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Sky Sports News turns 25: From the beginning – an eyewitness account | News News


Oct 2, 2023

Sky Sports News launched 25 years ago - from left Dave Clark, Carrie Frais, Kelly Cates, Clare Tomlinson, Julian Waters and (front) Mike Wedderburn

Sky Sports News launched 25 years ago – from left Dave Clark, Carrie Frais, Kelly Cates, Clare Tomlinson, Julian Waters and (front) Mike Wedderburn

London, spring 1998. A million miles away and now more than 25 years ago. A 21-year-old journalism graduate dead set on getting his career started arrives for his first day at work at Sky Sports.

His lack of any broadcasting experience radiated from every pore – but his relief and joy at getting a start in something – anything – in sports journalism drove him beyond the nerves and bewilderment.

That graduate was me – but this story isn’t about me… it’s about the adventure that started a few months later and has been rolling ever since.

Almost as soon as I arrived and started work on a daily 30-minute sports bulletin show called Sports Centre, the questions from those around me started: “What do you think of the idea for this new channel?” … “Do you think it has a chance?” … “Will anyone watch 24/7 sports news?”

The truth was I had no idea what they were talking about. No mention had been made of any sports news channel until now – and I was just concentrating on making sense of everything around me. Once I started to ask questions, the rumours were confirmed: a 24-hour, seven-day-a-week sports news channel was in the offing. You’d never seen anything like it before, because there had been nothing like it before – certainly not in the UK.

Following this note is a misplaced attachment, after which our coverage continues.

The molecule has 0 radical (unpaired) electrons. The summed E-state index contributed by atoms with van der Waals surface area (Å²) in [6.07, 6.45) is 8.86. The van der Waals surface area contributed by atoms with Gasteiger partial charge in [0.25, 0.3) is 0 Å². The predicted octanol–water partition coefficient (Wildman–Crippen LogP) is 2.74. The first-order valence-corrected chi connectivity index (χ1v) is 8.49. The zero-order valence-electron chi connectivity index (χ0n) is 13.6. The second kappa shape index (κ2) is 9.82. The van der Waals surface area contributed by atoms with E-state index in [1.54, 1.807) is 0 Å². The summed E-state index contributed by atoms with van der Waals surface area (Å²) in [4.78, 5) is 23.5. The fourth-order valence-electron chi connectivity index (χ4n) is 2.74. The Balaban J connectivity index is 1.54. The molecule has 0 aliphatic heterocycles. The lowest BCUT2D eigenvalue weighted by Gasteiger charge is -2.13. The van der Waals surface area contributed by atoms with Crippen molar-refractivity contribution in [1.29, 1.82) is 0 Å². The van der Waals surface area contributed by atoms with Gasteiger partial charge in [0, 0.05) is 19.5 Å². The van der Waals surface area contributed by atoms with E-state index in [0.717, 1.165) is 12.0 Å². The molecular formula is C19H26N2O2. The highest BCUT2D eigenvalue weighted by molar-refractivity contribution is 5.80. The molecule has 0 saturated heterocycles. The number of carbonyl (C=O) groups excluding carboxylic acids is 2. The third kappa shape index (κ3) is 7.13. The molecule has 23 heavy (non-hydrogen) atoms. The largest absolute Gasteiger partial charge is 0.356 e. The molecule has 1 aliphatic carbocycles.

Taking inspiration from the wall-to-wall coverage of sport in the USA, the decision had been made to feed the fans’ growing appetite. Matchday was still acknowledged as the centre of the universe, but the spaces in between were vast and vacant. There was simply no checking the phone every 10 minutes for info – if you had a phone, it was for calls or texts. WhatsApp did not exist. The internet was still coming to life – and to prove the point, only one in four computers in the Sky Sports offices at the time had access to it. True story.

Sky Sports News studio 1998

Sky Sports News studio 1998

If you wanted sports news, you turned on the TV or radio and waited for the very end of the main news in the hope it got a few minutes. You went to teletext (ask your elders), or you bought a newspaper the next morning. And that was it. But it was about to change.

The people chosen to spearhead this new venture were already working at Sky. They were Andy Cairns, an experienced Sky News producer (and former reporter – we saw the evidence!) and Karen Willmington, a supremely talented, pioneering TV director and manager. They turned ideas into action and got things moving, and they did it all with considerable support from above. There were also plenty of doubters in the shadows, determined that it couldn’t and wouldn’t work.